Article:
The CDC Has Issued a Salmonella Warning for Wood Ear Mushrooms
They were sold to restaurants in bulk and recalled by the company.
Some people like mushrooms, viewing them as earthy, umami-laden woodland treasures that work wonderfully as a meat substitute in vegetarian dishes. To other people, they’re a repulsive fungus that don’t belong anywhere near a pizza.
Well, today is a time of vindication for the mushroom haters of America, and a time for those who eat Wood ear mushrooms to (temporarily) think twice. That’s because the CDC has issued a salmonella warning, recalling certain dried wood ear mushrooms sent to restaurants.
Specifically, the issue lies with Wismettac Asian Foods, Inc.’s dried wood ear mushrooms sold to restaurants in six packs of five pound bags. The offending fungi was labeled as Shirakiku brand Black Fungus (Kikurage) with UPC barcode 00074410604305, item #60403. Any dried wood ear mushrooms fitting that exact description and labelling should be thrown away, the CDC says, and the company itself has issued a recall.
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The good news is that the outbreak doesn’t seem to be too severe so far. According to the most recently-available CDC data, 41 were infected by this strain of Salmonella across ten states, resulting in four hospitalizations and zero deaths as of yet. Four particular illness clusters were linked to restaurants serving ramen, with eight of nine people linked to those clusters self-reporting that they ate ramen with wood ear mushrooms.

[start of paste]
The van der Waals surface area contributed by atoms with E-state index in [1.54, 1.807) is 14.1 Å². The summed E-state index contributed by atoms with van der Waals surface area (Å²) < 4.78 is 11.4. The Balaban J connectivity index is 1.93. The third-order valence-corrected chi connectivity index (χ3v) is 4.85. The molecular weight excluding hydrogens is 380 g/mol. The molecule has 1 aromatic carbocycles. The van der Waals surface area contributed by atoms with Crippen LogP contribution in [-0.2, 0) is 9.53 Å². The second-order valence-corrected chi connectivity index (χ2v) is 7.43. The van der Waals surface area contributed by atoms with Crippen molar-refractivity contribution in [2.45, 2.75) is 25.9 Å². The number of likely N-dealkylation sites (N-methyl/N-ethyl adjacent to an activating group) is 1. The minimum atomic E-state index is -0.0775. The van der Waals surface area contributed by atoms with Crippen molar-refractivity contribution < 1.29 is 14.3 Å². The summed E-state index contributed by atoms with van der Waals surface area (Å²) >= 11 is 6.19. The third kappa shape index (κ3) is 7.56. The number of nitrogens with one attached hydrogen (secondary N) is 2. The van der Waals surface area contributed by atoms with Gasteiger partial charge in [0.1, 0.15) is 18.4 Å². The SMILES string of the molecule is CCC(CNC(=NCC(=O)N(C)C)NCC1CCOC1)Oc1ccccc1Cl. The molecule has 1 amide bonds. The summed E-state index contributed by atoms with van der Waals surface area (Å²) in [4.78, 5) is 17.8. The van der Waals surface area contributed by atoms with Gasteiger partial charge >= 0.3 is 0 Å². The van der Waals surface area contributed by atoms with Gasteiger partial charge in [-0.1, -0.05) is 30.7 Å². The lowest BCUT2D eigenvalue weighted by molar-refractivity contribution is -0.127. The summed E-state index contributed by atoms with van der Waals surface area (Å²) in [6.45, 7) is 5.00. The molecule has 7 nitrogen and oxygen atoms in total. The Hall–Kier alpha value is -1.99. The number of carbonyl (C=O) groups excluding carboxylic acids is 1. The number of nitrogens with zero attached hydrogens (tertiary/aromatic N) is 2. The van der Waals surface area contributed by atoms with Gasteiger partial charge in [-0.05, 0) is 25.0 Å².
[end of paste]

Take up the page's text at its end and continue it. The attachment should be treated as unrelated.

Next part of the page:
For now, the CDC’s investigation into the outbreak is ongoing, but maybe just hit pause on the wood ear mushrooms for the moment. Dining at restaurants is already more stressful than it normally is, so perhaps it’s best to take potentially catching salmonella out of the equation for the time being.